New York University’s Interactive Telecommunications Program recently had its Winter 2005 show. As always, the show was packed with numerous projects and visitors. Some of the work touched upon ideas we think about at the institute.
A few projects explored new ways to mediate New York. Leif Mangelsen and Jung Oh, in Time Scanned, created static panoramic images by stitching together slivers of digital video to document New York over time and space. Moving beyond the traditional guide book and map, the augmented reality project, DataCity looked at how we navigate New York. In this case, Shagun Singh, Jon Kirchherr and Saranont Limpananont proposed to layer contextual information on an interactive display system to enhance the experience of traveling through the city.
Saiyanthan Sriskandarajah created, The Wasteland, a digital representation of T.S. Eliot’s poem. Each letter is encoded into a binary format and then printed with a large format printer. The end result is an abstracted digital representation of a literary work.
Joshua Knowles, Adam Asarnow, Charles Pratt, and Rocio Barcia created Itp.licio.us which was a new twist to the facebook, and explored folksonomy, privacy, and social networks by asking fellow first year students to tag each other. The successful end result (students received an average of 29.4 tags) also addressed issues of internet mediated social interaction and making public the personal information of what classmates think of others.
Although, the twice a year itp shows can be a bit of an overwhelming experience, they offer a glimpse (albeit scaled down) of emerging applications of technology which are often just around the corner for mainstream use.
Just as we were creating a del.icio.us account and linking it to our site, Yahoo announced the purchase of the company. This strategy of purchasing successful web service start-ups is nothing new for Yahoo (for example, flckr and egroups.) Del.icio.us’s popularity has prompted lots of discussion has been going on across the internet, notably on slashdot as well as social software.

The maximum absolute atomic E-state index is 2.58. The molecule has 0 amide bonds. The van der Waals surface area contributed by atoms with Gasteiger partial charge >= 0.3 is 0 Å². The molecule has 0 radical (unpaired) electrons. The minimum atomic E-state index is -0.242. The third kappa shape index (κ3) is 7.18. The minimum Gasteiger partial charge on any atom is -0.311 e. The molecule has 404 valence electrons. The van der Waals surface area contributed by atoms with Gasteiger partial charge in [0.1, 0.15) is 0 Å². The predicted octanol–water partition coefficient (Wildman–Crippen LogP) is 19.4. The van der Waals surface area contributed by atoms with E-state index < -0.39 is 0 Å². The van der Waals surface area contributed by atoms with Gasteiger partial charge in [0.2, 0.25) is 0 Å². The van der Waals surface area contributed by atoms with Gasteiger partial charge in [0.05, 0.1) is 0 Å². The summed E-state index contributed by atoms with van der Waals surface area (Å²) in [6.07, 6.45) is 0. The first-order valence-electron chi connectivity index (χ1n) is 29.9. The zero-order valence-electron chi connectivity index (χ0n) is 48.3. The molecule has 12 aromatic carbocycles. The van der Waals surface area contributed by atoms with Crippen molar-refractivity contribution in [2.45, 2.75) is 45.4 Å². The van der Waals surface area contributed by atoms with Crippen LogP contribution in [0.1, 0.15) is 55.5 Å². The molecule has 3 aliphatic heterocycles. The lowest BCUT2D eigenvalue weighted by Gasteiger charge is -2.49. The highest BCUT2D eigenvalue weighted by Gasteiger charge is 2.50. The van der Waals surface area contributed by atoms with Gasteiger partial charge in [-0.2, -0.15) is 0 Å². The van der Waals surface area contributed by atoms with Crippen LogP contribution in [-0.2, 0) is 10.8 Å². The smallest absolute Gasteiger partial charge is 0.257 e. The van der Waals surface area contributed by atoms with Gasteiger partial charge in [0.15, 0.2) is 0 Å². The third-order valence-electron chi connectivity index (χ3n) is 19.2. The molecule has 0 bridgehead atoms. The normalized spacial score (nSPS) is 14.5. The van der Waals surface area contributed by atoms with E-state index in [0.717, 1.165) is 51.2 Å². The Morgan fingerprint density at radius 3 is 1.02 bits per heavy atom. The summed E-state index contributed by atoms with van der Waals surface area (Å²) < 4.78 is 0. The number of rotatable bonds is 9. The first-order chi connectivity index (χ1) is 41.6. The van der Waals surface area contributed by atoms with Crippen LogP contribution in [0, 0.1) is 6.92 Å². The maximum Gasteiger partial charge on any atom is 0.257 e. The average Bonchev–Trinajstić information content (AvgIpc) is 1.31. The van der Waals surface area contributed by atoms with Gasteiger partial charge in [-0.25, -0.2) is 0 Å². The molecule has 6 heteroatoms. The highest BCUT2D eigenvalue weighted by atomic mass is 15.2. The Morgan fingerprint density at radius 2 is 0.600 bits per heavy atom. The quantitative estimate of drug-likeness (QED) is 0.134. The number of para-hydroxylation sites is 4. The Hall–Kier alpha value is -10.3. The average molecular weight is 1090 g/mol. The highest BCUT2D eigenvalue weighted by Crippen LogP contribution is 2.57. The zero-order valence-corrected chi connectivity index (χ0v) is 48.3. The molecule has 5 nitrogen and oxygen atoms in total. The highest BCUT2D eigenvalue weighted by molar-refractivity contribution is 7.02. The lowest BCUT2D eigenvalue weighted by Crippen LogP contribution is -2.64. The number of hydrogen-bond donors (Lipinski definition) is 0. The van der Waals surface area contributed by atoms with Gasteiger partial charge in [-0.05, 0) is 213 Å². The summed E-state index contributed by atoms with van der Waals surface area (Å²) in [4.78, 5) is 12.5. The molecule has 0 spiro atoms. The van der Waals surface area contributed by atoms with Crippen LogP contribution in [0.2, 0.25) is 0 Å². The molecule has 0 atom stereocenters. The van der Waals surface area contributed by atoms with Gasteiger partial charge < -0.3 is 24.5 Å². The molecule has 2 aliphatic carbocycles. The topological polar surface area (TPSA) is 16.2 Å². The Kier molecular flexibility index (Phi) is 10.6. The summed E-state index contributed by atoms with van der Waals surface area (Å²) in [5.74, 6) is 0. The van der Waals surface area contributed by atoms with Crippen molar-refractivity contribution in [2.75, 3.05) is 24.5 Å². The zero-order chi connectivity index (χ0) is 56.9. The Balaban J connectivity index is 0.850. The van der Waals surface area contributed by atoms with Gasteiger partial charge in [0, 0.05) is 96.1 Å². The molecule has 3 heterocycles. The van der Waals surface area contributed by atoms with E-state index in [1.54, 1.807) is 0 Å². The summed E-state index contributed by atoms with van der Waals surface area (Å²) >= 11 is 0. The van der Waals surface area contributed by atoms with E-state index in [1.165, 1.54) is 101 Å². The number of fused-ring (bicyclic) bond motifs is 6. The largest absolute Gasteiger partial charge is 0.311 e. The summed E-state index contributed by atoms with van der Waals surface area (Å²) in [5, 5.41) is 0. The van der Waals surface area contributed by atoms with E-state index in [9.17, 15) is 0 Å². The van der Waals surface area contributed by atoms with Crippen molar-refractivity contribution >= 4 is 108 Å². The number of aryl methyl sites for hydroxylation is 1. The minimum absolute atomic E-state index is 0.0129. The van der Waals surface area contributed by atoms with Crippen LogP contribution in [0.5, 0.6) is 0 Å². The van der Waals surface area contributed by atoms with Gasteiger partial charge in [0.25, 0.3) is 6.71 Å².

Del.icio.us started with the simple idea of putting bookmarks on the web. By making them public, it added a social networking component to the experience. Bookmarks, in a way, are an external representation of notable ideas in the mind of the owner.
They also announced a new partnership with Six Apart, who created Moveable Type. Although, they did not purchase Six apart. Six Apart has optimized their blogging software to work with Yahoo’s small business hosting service.
In the end, these strategies make sense for Yahoo and other large media companies, because they are buying proven technologies and a strong user base. Small companies are often more nimble in thought and speed, and then able to develop novel technology.
Interestingly, the online discussion seem to be framing this event in terms of Yahoo versus Google. Microsoft is noticeably absent in the discussion. Perhaps, as Lisa suggested, they are focused on gaming right now. With each new initiative and acquisition, the debates about the services and strategies of Yahoo and Google sound more like discussions about competing fall line-ups of ABC, NBC and CBS.